The contribution of air to ultrasonic friction reduction

  • Friesen Rebecca Fenton
  • Wiertlewski Michael
  • Peshkin Michael
  • Colgate J. Edward

COMM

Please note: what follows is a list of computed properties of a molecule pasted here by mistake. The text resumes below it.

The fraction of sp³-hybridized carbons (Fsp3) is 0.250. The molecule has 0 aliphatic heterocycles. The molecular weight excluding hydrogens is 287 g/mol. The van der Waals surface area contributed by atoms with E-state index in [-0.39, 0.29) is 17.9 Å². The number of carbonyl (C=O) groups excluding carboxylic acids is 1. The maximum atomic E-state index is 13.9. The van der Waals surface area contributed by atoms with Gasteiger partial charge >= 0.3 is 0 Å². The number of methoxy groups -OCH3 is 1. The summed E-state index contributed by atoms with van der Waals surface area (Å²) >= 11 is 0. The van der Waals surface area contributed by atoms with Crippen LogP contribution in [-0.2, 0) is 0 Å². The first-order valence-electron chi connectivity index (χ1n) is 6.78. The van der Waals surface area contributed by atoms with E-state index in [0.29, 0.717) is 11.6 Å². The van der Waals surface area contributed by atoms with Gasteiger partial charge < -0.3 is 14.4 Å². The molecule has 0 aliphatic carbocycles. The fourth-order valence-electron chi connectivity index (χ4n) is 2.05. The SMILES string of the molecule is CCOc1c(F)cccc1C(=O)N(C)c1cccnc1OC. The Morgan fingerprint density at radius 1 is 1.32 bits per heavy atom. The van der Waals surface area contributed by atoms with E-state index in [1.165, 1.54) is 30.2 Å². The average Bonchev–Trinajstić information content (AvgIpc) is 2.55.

— The origin of friction reduction on an ultrason-ically vibrating plate has been the subject of debate. Recent work suggests that friction may be reduced due to intermittent contact caused by bouncing upon the vibrating surface [8], leaving the question of whether other phenomena such as levitation on a squeeze film of air also play a role. To probe the contribution of squeeze film levitation, we investigated the dependence of the friction reduction effect upon air pressure. An artificial finger was placed inside a vacuum chamber, touching an ultrasonic friction reduction device composed of a glass plate vibrated by piezo-actuators. Friction between the finger and the glass was measured by rotating the finger with a motor, and measuring the motor's torque load. Decreased friction is signaled by decreased motor current. Compared to atmospheric pressure, a 98% vacuum inside the chamber was observed to markedly diminish the friction reduction effect, suggesting that squeeze film levitation does indeed play a substantial role in ultrasonic friction reduction.